October 24, 2008
Two books have kept me wondering about the feasibility of Christianity providing a ‘meta-narrative’ or story that is at least potentially for everyone in a pluralistic age. The first is from William T. Cavanaugh, Theopolitical Imagination: Discovering the Liturgy as a Political Act in an Age of Global Consumerism (T&T Clark, 2000) who argues that the Christian Story transcends time and space (in a sense) most particularly in the Eucharist which itself transcends geopolitical boundaries, class distinctions and the like. The other is by Lamin Saneh, Disciples of All Nations: Pillars of World Christianity (
So far, so good. But where this begins to become problematic for me is when we come up against someone who also believes that their story is for everybody, that it ‘trumps’ all other stories, and is the pre-eminent vehicle for the will and grace of God. Is the ‘Christian stance’ to sit by and let that happen (as will happen in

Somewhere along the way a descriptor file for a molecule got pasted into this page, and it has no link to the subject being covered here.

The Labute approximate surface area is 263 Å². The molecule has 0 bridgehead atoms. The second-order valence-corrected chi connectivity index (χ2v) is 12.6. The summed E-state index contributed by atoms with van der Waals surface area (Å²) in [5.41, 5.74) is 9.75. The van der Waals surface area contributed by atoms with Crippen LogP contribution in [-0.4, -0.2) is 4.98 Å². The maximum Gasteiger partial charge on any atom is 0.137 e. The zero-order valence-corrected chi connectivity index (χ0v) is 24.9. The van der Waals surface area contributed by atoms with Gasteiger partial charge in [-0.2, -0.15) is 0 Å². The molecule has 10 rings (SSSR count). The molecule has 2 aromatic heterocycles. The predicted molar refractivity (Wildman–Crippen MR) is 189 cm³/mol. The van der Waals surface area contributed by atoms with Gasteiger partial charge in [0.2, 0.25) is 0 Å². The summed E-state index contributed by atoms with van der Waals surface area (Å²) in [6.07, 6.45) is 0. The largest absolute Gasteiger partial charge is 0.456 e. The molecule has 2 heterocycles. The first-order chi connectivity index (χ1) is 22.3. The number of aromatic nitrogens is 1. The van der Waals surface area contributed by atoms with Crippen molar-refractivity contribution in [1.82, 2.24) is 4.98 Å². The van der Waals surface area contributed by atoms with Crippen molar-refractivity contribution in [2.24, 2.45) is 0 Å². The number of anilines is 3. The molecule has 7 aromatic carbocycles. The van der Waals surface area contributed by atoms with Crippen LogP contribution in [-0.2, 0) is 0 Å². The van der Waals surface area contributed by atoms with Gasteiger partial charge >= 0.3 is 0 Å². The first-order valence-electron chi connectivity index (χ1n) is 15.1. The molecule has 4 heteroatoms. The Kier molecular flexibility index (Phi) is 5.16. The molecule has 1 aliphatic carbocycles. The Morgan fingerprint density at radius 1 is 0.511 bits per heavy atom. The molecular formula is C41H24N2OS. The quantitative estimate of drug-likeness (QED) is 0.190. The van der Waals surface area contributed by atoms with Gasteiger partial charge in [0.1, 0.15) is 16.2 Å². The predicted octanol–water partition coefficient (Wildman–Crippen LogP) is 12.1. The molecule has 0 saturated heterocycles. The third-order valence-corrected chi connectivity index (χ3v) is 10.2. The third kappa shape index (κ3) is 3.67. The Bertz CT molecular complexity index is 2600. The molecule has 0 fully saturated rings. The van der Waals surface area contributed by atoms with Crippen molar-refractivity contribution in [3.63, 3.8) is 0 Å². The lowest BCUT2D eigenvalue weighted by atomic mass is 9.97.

This is a similar concern as that within Christianity. I am not terribly worried about the end of Western hegemony and see it offering some real possibilities for the development of faith in our time. I am not worried insofar as I see such ‘hegemony’ as problematic for people of faith. It is the issue that Lamin Saneh spends time sorting out as to when missionaries were purveyors of Western colonial culture and when (as happened more frequently than we might realize) they stood in opposition to such in favor of the development of indigenous expressions of the faith. I don’t mind letting go of some kind of coercive ‘power’ for the good of the whole, but I do mind letting go of it so that you or anyone else can have it. That is a real issue of faith and a real stumbling block to my full embrace of a pluralistic vision for the world. All direction and help welcome.